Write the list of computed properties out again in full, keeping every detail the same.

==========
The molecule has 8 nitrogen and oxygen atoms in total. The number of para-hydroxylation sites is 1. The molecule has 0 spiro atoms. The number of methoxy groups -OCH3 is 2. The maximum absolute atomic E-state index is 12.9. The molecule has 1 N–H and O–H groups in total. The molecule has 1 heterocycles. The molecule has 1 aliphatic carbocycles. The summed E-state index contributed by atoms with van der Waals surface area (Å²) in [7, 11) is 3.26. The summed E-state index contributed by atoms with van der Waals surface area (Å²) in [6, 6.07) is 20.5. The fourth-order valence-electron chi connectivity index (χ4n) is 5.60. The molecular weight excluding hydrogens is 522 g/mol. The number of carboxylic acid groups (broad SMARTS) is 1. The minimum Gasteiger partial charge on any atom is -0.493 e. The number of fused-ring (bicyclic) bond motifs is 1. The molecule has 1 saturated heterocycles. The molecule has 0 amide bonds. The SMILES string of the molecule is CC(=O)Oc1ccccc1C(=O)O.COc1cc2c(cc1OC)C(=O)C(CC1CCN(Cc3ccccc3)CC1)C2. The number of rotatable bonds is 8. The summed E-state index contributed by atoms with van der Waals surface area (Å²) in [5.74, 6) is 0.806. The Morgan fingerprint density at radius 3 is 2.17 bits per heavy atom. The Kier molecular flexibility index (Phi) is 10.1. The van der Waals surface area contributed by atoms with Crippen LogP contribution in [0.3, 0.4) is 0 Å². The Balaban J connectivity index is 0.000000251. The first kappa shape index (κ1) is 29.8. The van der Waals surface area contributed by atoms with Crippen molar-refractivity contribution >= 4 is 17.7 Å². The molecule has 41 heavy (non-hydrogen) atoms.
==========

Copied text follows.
The molecule has 8 nitrogen and oxygen atoms in total. The number of para-hydroxylation sites is 1. The molecule has 0 spiro atoms. The number of methoxy groups -OCH3 is 2. The maximum absolute atomic E-state index is 12.9. The molecule has 1 N–H and O–H groups in total. The molecule has 1 heterocycles. The molecule has 1 aliphatic carbocycles. The summed E-state index contributed by atoms with van der Waals surface area (Å²) in [7, 11) is 3.26. The summed E-state index contributed by atoms with van der Waals surface area (Å²) in [6, 6.07) is 20.5. The fourth-order valence-electron chi connectivity index (χ4n) is 5.60. The molecular weight excluding hydrogens is 522 g/mol. The number of carboxylic acid groups (broad SMARTS) is 1. The minimum Gasteiger partial charge on any atom is -0.493 e. The number of fused-ring (bicyclic) bond motifs is 1. The molecule has 1 saturated heterocycles. The molecule has 0 amide bonds. The SMILES string of the molecule is CC(=O)Oc1ccccc1C(=O)O.COc1cc2c(cc1OC)C(=O)C(CC1CCN(Cc3ccccc3)CC1)C2. The number of rotatable bonds is 8. The summed E-state index contributed by atoms with van der Waals surface area (Å²) in [5.74, 6) is 0.806. The Morgan fingerprint density at radius 3 is 2.17 bits per heavy atom. The Kier molecular flexibility index (Phi) is 10.1. The van der Waals surface area contributed by atoms with Crippen LogP contribution in [0.3, 0.4) is 0 Å². The Balaban J connectivity index is 0.000000251. The first kappa shape index (κ1) is 29.8. The van der Waals surface area contributed by atoms with Crippen molar-refractivity contribution >= 4 is 17.7 Å². The molecule has 41 heavy (non-hydrogen) atoms.